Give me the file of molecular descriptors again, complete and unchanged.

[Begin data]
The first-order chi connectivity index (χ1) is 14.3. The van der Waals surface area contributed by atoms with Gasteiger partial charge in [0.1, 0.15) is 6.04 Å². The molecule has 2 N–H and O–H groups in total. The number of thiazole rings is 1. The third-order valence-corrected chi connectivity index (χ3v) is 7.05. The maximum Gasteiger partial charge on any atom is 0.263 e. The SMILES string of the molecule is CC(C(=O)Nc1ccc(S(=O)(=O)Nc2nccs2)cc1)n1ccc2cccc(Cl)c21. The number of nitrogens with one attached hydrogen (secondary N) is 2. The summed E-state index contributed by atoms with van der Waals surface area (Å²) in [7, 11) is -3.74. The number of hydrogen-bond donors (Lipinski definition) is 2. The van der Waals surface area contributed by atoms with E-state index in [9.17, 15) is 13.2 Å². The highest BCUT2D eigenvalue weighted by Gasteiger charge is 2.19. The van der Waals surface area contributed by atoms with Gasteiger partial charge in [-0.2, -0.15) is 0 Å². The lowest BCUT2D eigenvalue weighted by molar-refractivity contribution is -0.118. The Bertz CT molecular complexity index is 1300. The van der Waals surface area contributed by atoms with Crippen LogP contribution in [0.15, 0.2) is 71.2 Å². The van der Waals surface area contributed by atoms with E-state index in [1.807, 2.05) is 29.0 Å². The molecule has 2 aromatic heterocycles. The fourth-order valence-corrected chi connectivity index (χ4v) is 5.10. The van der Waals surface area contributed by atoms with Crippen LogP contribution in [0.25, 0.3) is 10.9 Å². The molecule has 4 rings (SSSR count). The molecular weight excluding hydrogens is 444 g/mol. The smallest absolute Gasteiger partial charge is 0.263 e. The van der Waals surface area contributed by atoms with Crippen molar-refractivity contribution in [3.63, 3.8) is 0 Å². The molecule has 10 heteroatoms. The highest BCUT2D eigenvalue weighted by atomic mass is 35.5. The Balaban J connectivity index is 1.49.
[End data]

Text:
The first-order chi connectivity index (χ1) is 14.3. The van der Waals surface area contributed by atoms with Gasteiger partial charge in [0.1, 0.15) is 6.04 Å². The molecule has 2 N–H and O–H groups in total. The number of thiazole rings is 1. The third-order valence-corrected chi connectivity index (χ3v) is 7.05. The maximum Gasteiger partial charge on any atom is 0.263 e. The SMILES string of the molecule is CC(C(=O)Nc1ccc(S(=O)(=O)Nc2nccs2)cc1)n1ccc2cccc(Cl)c21. The number of nitrogens with one attached hydrogen (secondary N) is 2. The summed E-state index contributed by atoms with van der Waals surface area (Å²) in [7, 11) is -3.74. The number of hydrogen-bond donors (Lipinski definition) is 2. The van der Waals surface area contributed by atoms with E-state index in [9.17, 15) is 13.2 Å². The highest BCUT2D eigenvalue weighted by Gasteiger charge is 2.19. The van der Waals surface area contributed by atoms with Gasteiger partial charge in [-0.2, -0.15) is 0 Å². The lowest BCUT2D eigenvalue weighted by molar-refractivity contribution is -0.118. The Bertz CT molecular complexity index is 1300. The van der Waals surface area contributed by atoms with Crippen LogP contribution in [0.15, 0.2) is 71.2 Å². The van der Waals surface area contributed by atoms with E-state index in [1.807, 2.05) is 29.0 Å². The molecule has 2 aromatic heterocycles. The fourth-order valence-corrected chi connectivity index (χ4v) is 5.10. The van der Waals surface area contributed by atoms with Crippen LogP contribution in [0.25, 0.3) is 10.9 Å². The molecule has 4 rings (SSSR count). The molecular weight excluding hydrogens is 444 g/mol. The smallest absolute Gasteiger partial charge is 0.263 e. The van der Waals surface area contributed by atoms with Crippen molar-refractivity contribution in [3.63, 3.8) is 0 Å². The molecule has 10 heteroatoms. The highest BCUT2D eigenvalue weighted by atomic mass is 35.5. The Balaban J connectivity index is 1.49.